Empires rise and fall. Some, like the ancient Egyptians’, last thousands of years and bequeath to posterity tremendous monuments. Others subsist for just a few generations, leaving barely a trace of their glories. The Great Seljuq Empire, which occupied most of western Asia and the Middle East from around 1040 to 1157, was among the more short-lived, and it left a comparatively modest material inheritance. But if the Seljuq dynasty produced nothing so grand as the pyramids, the Parthenon or the Taj Mahal, it nevertheless presided over a cosmopolitan multicultural age of terrific artistic and intellectual vitality and innovation. That period of creative fertility is reflected in “Court & Cosmos: The Great Age of the Seljuqs,” an absorbing and enlightening exhibition at the Metropolitan Museum of Art.
Organized by Sheila R. Canby, head of the Met’s department of Islamic art, along with the assistant curators Deniz Beyazit and Martina Rugiadi, the exhibition presents about 250 objects, mostly of portable size. They include intricately incised and silver-inlaid brass ewers, basins and dishes; animal-shaped incense burners; ornate candlesticks and lamp stands; gold rings and coins; illuminated copies of the Quran; architectural fragments and grave markers carved in geometric patterns; and garments of finely woven cloth. Scientific devices include an astrolabe and a brass cantaloupe-size globe that shines like gold.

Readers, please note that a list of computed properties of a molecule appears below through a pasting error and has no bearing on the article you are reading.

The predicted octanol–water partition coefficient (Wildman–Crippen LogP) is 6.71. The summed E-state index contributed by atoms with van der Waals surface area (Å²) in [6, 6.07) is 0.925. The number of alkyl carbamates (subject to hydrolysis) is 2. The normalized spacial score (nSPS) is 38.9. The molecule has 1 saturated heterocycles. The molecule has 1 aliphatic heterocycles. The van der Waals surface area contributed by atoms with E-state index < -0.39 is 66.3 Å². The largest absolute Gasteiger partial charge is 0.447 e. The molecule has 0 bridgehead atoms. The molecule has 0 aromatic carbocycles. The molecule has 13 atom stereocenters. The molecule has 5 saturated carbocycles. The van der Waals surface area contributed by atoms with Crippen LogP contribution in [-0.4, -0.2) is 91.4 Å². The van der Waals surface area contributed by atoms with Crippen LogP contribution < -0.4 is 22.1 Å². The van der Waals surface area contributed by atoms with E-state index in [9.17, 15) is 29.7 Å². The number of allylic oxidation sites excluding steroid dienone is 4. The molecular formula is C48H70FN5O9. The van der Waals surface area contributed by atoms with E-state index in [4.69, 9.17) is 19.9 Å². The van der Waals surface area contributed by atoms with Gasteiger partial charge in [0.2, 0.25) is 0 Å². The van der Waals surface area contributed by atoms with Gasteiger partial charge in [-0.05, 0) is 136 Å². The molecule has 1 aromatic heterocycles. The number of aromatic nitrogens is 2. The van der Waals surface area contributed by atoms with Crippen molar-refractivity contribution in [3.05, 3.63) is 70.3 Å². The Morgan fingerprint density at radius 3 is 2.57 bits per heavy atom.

While all of this testifies to an aesthetically and technologically sophisticated culture, a nonspecialist might wonder what is distinctively Seljuqian about it — what distinguishes it from, say, medieval Islamic arts and crafts in general. Nomadic invaders from Central Asia, the Seljuqs did not impose on their subjects a traditional aesthetic or religion of their own. Rather, they commissioned artistic and decorative works from artisans of various subject peoples. They built palaces, mosques, madrasas and hospitals in Islamic architectural styles. But what the Seljuqs created most consequentially was a relatively peaceful, prosperous and unified world wherein indigenous literature, arts and sciences were able to flourish in urban centers throughout the region.
This is perhaps surprising, given that the Seljuqs initially were known as fearsome warriors. A Turkic tribe named after a 10th-century ancestral chief, they came from the steppes east of the Caspian Sea, where they converted from their traditional shamanistic beliefs to Islam. Around A.D. 1000, they began moving south in search of fresh grazing lands. Under the shared leadership of Seljuq’s grandsons Tughril and Chaghri, they eventually ruled over a territory extending from Afghanistan to Syria.
In the long run, the Seljuq Empire was not cohesive enough to withstand divisions within its own family dynasty and rebellions by competing tribes. The empire collapsed in the mid-12th century, but its successor states persisted independently in places like Anatolia, Syria and northern Mesopotamia into the early 14th century.